FUNGUS FORAY 13.10.12
"Deceiver" because it's in a tricky group. Said to be edible but I've not eaten it.
A very scalloped form of Birch Polypore, maybe a different species. Inedible but found in the pack carried by 5,300 year-old ice mummy named "Otzi" found in 1991 in the European Alps. May have been valued as an anti-biotic, or can be used to sharpen blades. Also known as Razorstrop Fungus.
Upper and lower surfaces of Artist's Bracket. Ganoderma applanatum. The white undersurface scratches to create a dark brown line - said to have been used for sketching purposes.
Tree Ear or Jelly Ear, Auricularia auricula-judae. Used to be said to be confined to Elder, but on finding it on several different species of tree and talking with Professor Roy Watling, he informed me it is under review and may be split into different species. Edible - I was first served it in a Thai restuarant in France. I once ate too much of it at home and got a very uncomfortable bloated feeling in my stomach.
Common Ink Cap has been used to treat alcoholism.
With many thanks to Linda for all these photos and several others.
FOLLOW - UP FORAY TO STOODLEY GLEN
There will be a follow-up to the Wildside Fungus Foray (above).
It will be on Saturday 27th October. Meet 10.30 for a 10.45 start. Bring packed lunch.
Meet at Eastwood Cricket Club on the main A646 road between Hebden Bridge and Todmorden.
Parking is OK on the main road overlooking the cricket ground, but take care - it's a 40 limit and some drivers speed a lot faster than that. SD965252
It is served by buses, such as the Todmorden and Burnley services.
Meet at the junction - marked "Stoodley Glen". We will be taking the track up Stoodley Glen.
If the weather is good we might go over the top and down into the valley bottom at Mytholmroyd, where a bus can take us back along the main road to the cars. People can retrace their steps if they want to leave early.
At the top of the wooded glen, the path goes through classic unimproved grassland with a good selection of grassland fungi including, last year, pink waxcap and hare's ear. I have occasionally seen actual hares up there, and there are some of the few local wild crabapple trees. It will be interesting to see if they have suffered from the cold spring like the garden apples and crabapples.
There are, interestingly enough, crabapples just over the watershed in Broadhead Clough, though these are not possible to get to, as Yorkshire Wildlife Trust requests we stay on the footpaths in the reserve.
It's a puzzle why these relict trees don't regenerate any longer. I have my theory it's because there are no longer any wild mammals that would eat the fruit and deposit their seeds with their dung on soil where the turf was broken through by their piggy hoofs/ bears paws. Of course sheep nibble off seedlings as well.
Get a glimpse back into the MIddle Ages as well as a fungus foray!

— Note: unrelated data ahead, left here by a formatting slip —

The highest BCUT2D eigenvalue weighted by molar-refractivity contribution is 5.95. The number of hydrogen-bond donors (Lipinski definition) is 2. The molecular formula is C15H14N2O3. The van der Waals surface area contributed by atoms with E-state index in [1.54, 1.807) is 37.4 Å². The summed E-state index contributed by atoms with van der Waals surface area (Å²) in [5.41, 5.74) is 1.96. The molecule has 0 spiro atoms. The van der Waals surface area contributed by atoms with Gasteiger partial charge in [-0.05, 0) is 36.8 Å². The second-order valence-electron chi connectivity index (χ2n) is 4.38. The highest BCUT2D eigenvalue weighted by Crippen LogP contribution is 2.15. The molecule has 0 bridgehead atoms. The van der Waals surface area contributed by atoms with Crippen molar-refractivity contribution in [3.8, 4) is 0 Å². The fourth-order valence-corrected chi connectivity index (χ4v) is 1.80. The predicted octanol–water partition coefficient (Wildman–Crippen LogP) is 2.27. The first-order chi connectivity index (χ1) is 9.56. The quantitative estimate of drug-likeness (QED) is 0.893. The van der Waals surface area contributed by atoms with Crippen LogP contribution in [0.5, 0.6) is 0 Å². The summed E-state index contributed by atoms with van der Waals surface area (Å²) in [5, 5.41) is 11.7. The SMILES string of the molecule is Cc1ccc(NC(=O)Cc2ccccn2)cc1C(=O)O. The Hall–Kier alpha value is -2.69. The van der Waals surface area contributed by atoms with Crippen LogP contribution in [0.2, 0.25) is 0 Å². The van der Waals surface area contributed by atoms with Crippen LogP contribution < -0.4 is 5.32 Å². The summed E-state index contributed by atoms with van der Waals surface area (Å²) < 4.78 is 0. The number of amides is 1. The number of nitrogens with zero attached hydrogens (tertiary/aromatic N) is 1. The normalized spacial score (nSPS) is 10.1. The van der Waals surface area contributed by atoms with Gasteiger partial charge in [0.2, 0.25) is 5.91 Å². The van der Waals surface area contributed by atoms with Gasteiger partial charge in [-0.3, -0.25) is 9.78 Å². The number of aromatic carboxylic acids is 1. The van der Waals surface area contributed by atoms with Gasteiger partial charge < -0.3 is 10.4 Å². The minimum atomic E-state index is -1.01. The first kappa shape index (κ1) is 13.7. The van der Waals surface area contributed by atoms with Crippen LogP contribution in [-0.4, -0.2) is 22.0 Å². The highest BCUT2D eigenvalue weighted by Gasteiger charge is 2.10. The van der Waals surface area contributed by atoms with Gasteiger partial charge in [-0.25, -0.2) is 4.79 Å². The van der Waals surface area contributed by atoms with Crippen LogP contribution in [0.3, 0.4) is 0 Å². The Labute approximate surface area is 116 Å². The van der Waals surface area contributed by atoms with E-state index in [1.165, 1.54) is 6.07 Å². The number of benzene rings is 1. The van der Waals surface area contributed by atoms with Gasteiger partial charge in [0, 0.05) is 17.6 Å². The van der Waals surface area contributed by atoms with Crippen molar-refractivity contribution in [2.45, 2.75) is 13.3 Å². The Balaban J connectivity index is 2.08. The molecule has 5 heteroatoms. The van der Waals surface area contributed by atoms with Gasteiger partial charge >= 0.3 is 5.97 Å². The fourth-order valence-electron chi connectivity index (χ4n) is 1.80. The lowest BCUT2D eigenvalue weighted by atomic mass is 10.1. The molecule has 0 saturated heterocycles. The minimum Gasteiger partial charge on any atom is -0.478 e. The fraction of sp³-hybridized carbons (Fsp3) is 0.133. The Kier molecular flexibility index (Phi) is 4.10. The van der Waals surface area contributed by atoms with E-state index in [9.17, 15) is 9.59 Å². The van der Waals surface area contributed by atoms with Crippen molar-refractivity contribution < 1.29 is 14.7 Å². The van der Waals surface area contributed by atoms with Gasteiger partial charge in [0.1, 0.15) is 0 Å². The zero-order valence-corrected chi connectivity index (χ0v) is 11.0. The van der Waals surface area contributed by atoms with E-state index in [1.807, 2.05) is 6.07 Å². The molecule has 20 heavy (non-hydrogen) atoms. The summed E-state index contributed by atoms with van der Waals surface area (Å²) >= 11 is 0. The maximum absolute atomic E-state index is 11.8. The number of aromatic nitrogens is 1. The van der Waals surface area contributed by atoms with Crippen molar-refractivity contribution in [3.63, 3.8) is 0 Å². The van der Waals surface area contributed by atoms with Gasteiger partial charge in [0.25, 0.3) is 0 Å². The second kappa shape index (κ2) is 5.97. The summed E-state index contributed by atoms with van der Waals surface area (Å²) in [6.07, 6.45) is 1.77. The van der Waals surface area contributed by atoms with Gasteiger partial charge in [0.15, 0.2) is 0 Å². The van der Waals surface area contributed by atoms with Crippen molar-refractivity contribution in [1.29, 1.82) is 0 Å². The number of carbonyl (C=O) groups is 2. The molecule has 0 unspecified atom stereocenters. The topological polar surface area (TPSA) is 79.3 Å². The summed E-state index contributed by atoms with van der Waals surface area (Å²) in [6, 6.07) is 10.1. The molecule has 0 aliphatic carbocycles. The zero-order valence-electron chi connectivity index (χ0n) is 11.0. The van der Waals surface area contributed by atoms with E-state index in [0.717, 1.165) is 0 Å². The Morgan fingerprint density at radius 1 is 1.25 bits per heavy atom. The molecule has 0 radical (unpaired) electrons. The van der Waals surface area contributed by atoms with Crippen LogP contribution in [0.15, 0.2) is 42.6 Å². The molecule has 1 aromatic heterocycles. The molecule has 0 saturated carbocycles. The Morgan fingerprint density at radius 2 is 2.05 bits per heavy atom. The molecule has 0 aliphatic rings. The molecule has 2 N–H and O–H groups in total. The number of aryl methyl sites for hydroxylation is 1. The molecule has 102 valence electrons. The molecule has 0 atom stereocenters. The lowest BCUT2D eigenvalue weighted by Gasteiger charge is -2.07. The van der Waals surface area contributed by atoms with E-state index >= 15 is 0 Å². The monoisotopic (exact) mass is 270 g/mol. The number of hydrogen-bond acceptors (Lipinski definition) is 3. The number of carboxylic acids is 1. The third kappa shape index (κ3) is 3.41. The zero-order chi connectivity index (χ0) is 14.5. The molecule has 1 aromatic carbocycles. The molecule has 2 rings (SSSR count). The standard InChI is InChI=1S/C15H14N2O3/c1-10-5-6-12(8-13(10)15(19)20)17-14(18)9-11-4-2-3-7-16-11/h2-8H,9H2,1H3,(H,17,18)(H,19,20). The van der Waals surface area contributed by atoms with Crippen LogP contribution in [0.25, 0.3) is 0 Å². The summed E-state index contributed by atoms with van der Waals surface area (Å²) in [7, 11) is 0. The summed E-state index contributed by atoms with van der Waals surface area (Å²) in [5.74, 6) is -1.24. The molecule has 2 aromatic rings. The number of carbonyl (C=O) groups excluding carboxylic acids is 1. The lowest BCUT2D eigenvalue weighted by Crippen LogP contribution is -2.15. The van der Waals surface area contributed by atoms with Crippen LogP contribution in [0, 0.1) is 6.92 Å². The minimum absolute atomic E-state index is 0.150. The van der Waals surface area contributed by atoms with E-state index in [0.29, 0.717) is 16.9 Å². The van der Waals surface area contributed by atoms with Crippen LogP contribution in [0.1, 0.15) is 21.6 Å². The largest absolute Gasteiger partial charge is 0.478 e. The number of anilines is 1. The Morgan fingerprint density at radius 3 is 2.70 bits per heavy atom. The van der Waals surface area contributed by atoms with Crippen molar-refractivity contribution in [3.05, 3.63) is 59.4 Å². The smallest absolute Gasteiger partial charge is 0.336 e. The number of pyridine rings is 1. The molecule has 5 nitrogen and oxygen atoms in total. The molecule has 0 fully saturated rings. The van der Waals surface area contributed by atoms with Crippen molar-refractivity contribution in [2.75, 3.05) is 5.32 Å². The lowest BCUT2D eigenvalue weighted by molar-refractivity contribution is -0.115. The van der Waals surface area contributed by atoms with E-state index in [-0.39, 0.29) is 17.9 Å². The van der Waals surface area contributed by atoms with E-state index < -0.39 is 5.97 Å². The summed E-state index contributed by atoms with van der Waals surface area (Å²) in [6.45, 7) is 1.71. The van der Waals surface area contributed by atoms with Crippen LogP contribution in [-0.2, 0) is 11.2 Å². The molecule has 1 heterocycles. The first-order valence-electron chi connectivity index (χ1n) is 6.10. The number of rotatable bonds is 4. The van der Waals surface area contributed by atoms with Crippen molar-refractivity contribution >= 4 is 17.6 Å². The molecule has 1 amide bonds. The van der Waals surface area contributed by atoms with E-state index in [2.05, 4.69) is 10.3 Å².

Phone or text ahead mobile 0771 500 5379 (Steve) or simply turn up. Small donations to Halifax Scientific Society gratefully received
These were seen in Triangle by Michael Sykes.
Thanks for the pictures Michael.
|Laccaria amythistina. Ryburn Valley|
These are the eggs from which the Stinkhorn arises. If you were to put them in a large jar-say a sweet jar with wet tissue in the bottom they would probably turn into a fully erect stinkhorn in around 12-24 hours. Make sure there is a strong top on the jar?/ these were in Longwood ,Calderdale today.
|Phallus impudicus eggs © M. Sykes|
Thanks for the post Michael
Chicken of the Woods in Longwood this a.m.
This weather should be wonderful for fungi though there were very few in Longwood. I think you would need very strong teeth for this chicken which was about 20 feet up the tree.
Thanks for the post Michael
Seen and photographed at Aachan way, King Cross St, Halifax, today 24/6/2012 by Michael Sykes.
This mushroom is often called the "fairy ring mushroom", since it frequently fruits in rings on lawns, in meadows, and in other grassy places, although other species such as Chlorophyllum molybdites, (which is poisonous and unlikely to be encountered in the UK) and Agaricus campestris, (field mushroom) can also form rings.
|Lycogala epidendrum - an early record|
of this slime mould.
|Sarcoscypha austriaca -|
usually gone by February.
Mike Sykes joined us for a short time on one of the Calderdale Wildside walks at Ripponden today. There were 14 of us. On his way back he found several fungi and a slime mould. Also the party saw some of the native daffodils near Rishworth and the very reliable Little Owl on Cliff Lane.
Ogden in March. Temperature 19c
Mike sent these pictures of Bog beacon - a small, no more than 5cm tall - fungi found in shady, damp places from March onwards.
|Bog Beacon Mitrula paludosa|
|Mitrula paludosa - close up|
|Oak Apple Biorhiza pallida © Michael Sykes|
Michael took these pictures today on "The Rocks", Albert Promenade, Halifax
|Jews ear. Auricularia auricula-judae|
|Fungi. Clavaria zollingeri © Micheal Sykes|
This specimen was found by Michael Sykes a couple of years ago. It is rare in the Uk and usually only found in the south. it appears occasionally in the Blackshaw Head area of Calderdale.
|S. austriaca © Michael Sykes|
Scarlet Elf Cup from near Wakefield Road, Copley.
Picture taken on 26/1/2012 by M. Sykes.
|Scarlet Elf Cup. Sarcoscypha austriaca © Michael Sykes|
|Orange Peel Fungus. Aleuria aurantia © Michael Sykes|
|Possibly Panellus serotinus.|
An unidentified fungus surrounded by Eyebright (Euphrasia) at Fly Flatts.
10 members and friends + 2 dogs had a foray in Wade Wood. Here are some of the pictures.
|Earth Ball - Scleroderma citrinum|
|A Lichen. Parmelia perlata ?|
|A Mycena ??|
|Stags Horn - Xylaria hypoxlon|